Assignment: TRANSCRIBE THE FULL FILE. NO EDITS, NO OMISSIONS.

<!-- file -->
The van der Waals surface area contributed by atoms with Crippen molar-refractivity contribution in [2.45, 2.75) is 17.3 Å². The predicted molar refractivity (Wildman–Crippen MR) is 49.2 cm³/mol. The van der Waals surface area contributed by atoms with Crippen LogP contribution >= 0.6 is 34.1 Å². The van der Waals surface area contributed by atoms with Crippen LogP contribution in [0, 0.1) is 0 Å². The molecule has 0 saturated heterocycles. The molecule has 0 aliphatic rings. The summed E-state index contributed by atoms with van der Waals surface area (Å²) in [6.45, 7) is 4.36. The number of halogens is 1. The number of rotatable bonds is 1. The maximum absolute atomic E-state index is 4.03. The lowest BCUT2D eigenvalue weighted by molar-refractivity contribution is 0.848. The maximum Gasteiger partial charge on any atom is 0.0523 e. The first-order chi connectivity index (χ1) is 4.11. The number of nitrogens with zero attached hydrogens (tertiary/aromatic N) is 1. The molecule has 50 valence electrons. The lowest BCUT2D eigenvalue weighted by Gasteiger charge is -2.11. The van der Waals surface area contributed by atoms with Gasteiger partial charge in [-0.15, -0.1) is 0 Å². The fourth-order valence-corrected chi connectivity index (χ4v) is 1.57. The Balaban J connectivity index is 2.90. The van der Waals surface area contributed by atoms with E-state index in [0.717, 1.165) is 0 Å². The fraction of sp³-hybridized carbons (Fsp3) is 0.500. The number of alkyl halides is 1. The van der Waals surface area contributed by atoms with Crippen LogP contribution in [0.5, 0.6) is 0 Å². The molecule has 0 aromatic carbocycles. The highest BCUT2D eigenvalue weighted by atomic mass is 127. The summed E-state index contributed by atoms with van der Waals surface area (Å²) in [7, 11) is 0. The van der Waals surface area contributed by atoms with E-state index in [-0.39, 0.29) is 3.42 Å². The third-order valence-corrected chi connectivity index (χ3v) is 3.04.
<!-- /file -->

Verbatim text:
The van der Waals surface area contributed by atoms with Crippen molar-refractivity contribution in [2.45, 2.75) is 17.3 Å². The predicted molar refractivity (Wildman–Crippen MR) is 49.2 cm³/mol. The van der Waals surface area contributed by atoms with Crippen LogP contribution >= 0.6 is 34.1 Å². The van der Waals surface area contributed by atoms with Crippen LogP contribution in [0, 0.1) is 0 Å². The molecule has 0 saturated heterocycles. The molecule has 0 aliphatic rings. The summed E-state index contributed by atoms with van der Waals surface area (Å²) in [6.45, 7) is 4.36. The number of halogens is 1. The number of rotatable bonds is 1. The maximum absolute atomic E-state index is 4.03. The lowest BCUT2D eigenvalue weighted by molar-refractivity contribution is 0.848. The maximum Gasteiger partial charge on any atom is 0.0523 e. The first-order chi connectivity index (χ1) is 4.11. The number of nitrogens with zero attached hydrogens (tertiary/aromatic N) is 1. The molecule has 50 valence electrons. The lowest BCUT2D eigenvalue weighted by Gasteiger charge is -2.11. The van der Waals surface area contributed by atoms with Gasteiger partial charge in [-0.15, -0.1) is 0 Å². The fourth-order valence-corrected chi connectivity index (χ4v) is 1.57. The Balaban J connectivity index is 2.90. The van der Waals surface area contributed by atoms with E-state index in [0.717, 1.165) is 0 Å². The fraction of sp³-hybridized carbons (Fsp3) is 0.500. The number of alkyl halides is 1. The van der Waals surface area contributed by atoms with Crippen LogP contribution in [0.5, 0.6) is 0 Å². The molecule has 0 aromatic carbocycles. The highest BCUT2D eigenvalue weighted by atomic mass is 127. The summed E-state index contributed by atoms with van der Waals surface area (Å²) in [7, 11) is 0. The van der Waals surface area contributed by atoms with E-state index in [-0.39, 0.29) is 3.42 Å². The third-order valence-corrected chi connectivity index (χ3v) is 3.04.